Richard: Why do you think you started drawing?
Robert: I was a sedentary child, due to the fact that I had chronic migraines. Thus, while the other lads were running about in the fresh air and sunshine, I was indoors, passing the time copying pictures of my favorite comic strip characters. I was fortunate enough to be a kid during the last golden age of newspaper comics, when most of the old time strips from the 1920s, 30's and 40's were still being published. The Sunday Funnies in those days were an inch thick! I learned how to use pen and ink by looking at the work of Charles Dana Gibson, and I learned about setting up panels and punchlines by looking at the work of Al Capp.
Richard: What do you personally get out of drawing?
Robert: Art is "concretized" thought. That is, it is abstract ideas made solid. I never outgrew my childhood thrill of making my daydreams real on paper!
Richard: Why do you use acrylic paint?
Robert: I was trained in art school to be an oil painter, and for the first 15 years of my art career I painted only in oils. However, oil paints, and the solvents used with them, are toxic, and led to health problems. Also, used oil paints and solvents are considered toxic waste, and are very hard to dispose of properly. I switched to acrylics about a decade ago because they are safer. It was difficult at first to make the transition, because the rapid drying time of acrylics made certain painting techniques impossible. I had to learn how to mix colors quickly! However, acrylics are very durable, and since they dry quickly, the artist can correct mistakes and make changes within hours, rather than waiting days. In the early years galleries preferred oils to acrylics, but thankfully those attitudes are changing nowadays.
Richard: Do you enjoy teaching others about art?
Robert: I do if they have a genuine interest! Art is made of two parts, The Poetry, and The Technique. The Poetry is what the artist has to say, and the The Technique is how the artist says it. Technique can be taught, but The Poetry cannot! We art teachers can only teach the technique. Poetry without Technique is clumsy and inarticulate. Technique without Poetry is trite and slick. Great art happens when the artist finds the right technique to express his or her Poetry. A talented person is merely someone whose Poetry has motivated them to devote hours of practice to acquire their Technique. Anyone can learn Technique, but if one is not motivated by the Poetry, one will find all those hours of practice to be very tedious.
Richard: You also draw with pen and ink what type of drawings do you do?
Robert: Most of my paintings begin as drawings. I like drawing with old fashioned dip-type ink pens, because they can make many weights of line with one nib. My drawings usually feature many fine line details that are later edited out of the paintings. Ink, of course, is also the ideal medium for cartooning.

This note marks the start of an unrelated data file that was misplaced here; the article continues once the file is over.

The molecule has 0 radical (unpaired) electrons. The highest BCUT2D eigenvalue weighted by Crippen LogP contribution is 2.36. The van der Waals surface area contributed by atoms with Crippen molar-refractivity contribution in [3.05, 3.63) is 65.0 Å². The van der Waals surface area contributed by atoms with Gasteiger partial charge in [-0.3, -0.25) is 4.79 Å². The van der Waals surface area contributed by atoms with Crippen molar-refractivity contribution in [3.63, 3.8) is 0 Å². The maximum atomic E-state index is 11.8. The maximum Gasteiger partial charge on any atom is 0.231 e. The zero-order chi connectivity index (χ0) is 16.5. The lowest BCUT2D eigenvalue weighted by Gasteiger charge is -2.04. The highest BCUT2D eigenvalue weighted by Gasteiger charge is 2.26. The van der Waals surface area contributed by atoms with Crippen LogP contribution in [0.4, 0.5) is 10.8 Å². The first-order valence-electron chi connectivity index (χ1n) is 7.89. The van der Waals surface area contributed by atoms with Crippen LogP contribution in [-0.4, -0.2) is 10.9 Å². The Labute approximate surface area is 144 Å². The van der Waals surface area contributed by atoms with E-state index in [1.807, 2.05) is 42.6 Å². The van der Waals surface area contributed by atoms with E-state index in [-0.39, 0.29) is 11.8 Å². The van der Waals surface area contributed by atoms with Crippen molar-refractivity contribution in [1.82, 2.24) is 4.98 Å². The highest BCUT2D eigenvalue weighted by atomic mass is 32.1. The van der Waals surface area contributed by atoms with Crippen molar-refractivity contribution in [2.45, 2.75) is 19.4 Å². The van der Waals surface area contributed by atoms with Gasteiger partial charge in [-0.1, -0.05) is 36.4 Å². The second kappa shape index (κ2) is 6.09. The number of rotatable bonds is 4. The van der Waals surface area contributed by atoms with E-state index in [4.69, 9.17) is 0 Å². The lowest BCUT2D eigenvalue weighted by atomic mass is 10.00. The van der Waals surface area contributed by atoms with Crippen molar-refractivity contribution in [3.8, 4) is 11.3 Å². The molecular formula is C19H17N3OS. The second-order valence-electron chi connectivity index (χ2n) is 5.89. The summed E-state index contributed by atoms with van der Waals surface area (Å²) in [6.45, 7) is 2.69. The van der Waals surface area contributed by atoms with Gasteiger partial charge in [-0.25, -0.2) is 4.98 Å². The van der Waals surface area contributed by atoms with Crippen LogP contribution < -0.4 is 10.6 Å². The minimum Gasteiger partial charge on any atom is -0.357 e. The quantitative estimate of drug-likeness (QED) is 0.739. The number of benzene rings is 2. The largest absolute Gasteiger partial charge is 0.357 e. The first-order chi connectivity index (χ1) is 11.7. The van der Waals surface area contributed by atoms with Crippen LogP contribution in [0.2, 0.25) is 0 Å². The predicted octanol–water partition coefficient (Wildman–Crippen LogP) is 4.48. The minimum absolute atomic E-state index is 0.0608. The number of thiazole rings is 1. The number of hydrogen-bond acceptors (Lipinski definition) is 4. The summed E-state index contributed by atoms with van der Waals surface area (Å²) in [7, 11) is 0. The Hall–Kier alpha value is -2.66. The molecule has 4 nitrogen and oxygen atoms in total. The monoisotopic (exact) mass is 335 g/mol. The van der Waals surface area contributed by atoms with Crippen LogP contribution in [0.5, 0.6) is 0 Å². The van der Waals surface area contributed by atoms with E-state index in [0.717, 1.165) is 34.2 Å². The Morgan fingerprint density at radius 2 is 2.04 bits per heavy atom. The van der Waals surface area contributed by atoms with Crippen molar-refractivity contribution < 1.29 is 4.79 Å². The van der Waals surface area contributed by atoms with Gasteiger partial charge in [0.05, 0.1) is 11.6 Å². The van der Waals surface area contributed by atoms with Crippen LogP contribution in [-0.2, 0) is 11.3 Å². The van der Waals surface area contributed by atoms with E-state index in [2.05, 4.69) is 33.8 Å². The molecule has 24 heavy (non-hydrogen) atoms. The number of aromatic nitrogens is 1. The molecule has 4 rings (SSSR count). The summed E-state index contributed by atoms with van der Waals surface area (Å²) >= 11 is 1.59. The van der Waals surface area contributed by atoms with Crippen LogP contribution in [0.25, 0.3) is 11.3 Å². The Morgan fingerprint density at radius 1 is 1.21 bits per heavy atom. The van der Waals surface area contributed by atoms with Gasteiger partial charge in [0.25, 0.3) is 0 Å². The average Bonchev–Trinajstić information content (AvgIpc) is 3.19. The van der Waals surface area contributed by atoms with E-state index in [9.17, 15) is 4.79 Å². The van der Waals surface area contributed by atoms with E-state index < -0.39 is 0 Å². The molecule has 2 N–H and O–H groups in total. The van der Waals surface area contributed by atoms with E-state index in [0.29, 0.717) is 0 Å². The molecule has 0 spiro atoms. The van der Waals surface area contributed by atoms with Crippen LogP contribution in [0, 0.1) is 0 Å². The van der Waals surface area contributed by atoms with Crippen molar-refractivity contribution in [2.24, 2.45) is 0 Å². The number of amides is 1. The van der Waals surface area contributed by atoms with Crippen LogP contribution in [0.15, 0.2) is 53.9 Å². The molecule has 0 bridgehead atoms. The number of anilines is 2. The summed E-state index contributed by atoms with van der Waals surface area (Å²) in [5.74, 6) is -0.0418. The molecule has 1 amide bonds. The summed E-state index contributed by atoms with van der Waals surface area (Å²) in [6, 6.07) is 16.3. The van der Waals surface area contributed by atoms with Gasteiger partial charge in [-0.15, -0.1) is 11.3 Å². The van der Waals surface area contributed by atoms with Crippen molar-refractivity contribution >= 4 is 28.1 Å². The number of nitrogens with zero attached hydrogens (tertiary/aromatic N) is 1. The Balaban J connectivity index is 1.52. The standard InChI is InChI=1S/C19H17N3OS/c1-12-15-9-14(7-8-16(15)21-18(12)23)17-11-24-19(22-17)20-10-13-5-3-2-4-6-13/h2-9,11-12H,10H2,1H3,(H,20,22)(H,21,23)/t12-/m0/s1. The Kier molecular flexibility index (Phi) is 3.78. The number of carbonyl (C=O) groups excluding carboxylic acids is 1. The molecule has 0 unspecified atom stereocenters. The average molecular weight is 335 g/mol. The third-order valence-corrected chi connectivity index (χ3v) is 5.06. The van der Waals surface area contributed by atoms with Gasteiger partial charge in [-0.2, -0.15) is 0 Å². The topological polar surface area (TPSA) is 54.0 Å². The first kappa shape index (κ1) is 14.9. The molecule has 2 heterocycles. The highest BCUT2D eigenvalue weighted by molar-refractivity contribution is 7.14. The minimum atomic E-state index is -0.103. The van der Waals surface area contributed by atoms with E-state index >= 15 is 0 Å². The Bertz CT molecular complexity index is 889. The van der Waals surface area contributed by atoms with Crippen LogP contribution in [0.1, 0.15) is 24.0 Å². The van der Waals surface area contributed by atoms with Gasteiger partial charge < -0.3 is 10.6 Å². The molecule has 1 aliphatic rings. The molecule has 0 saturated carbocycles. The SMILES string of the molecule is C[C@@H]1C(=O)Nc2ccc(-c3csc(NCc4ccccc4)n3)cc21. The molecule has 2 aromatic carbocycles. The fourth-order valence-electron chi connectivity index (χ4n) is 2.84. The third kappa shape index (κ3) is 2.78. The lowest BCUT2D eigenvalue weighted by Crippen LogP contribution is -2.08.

Richard: You have an interest in antique comic books can you tell us about that?
Robert: I am very interested in history, especially the years between 1850-1950. I am a great admirer of the early comic strip pioneers, especially Winsor McCay, author of the greatest of all comic strips; Little Nemo In Slumberland. Those early comic strip artists had greater freedom, more space, and a greater range of colors to work with than do the cartoonists of today. My students are astonished when I show them examples of McCay's work!
Richard: Which artists do you admire?
Robert: In addition to McCay, my "Art Heroes" are Edward Hopper, Goya, Brueghel, Robert Crumb, C.D. Gibson, Al Capp, Daumier, Roy Lichtenstien, Edward Gorey, Maxfield Parish, Chuck Jones, Charles Addams, Gahan Wilson and Tex Avery.
Richard: How would you describe your cartoonist drawing style?
Robert: When I first started to draw cartoons, in my youth, I had a "big foot" style, similar to the comic strip Broom Hilda. My characters always had big noses, three fingered hands, and a minimum of details. When I launched my political cartoon strip Mr. Brunelle Explains It All in the 90's, however, I changed my style so it was less broad and "cartoony", and more like strips such as Doonsbury. I don't allow my characters to "squash and stretch", but instead they conform to the physical laws of the real world. I do try to keep the style simple, so I can draw the strip rapidly. I avoid shading, and instead compose each panel in sold blacks and whites.
Richard: What other jobs have you held?
Robert: I have been an art teacher for 27 years, but before that I was a librarian and a museum curator. For a brief period I also worked in a pinball arcade, back when Space Invaders was considered "high-tech"!
Richard: What do you do with any free time you have?
Robert: I am a violinist, and I spend my spare time repairing and playing old fiddles. I also collect 19th century photography and old books. I am also the president of the Northern Vermont Artists Association (to learn more about the NVAA, visit www.northernvtartists.org )
Richard: Who is Grace Brunelle?
Robert: Grace is my wife, and fellow artist. We have adjoining studios in our home.
Richard: What is most important to you in your life?
Robert: Like most artists, I value free time more than anything else. I divide life between "Time making art" and "Time not making art". The trick is to figure out ways to reduce the second and increase the first! I would rather be robbed of money than of time!
Richard: How can someone contact you?
Robert: People may email me at firstname.lastname@example.org, or visit my website at www.mrbrunelle.com
Richard: Any last words of wisdom?
Robert: Never try to make your art fit the "style du jour," or the current art world fad. Do what you like to do, and do it well, and eventually the art world will find you!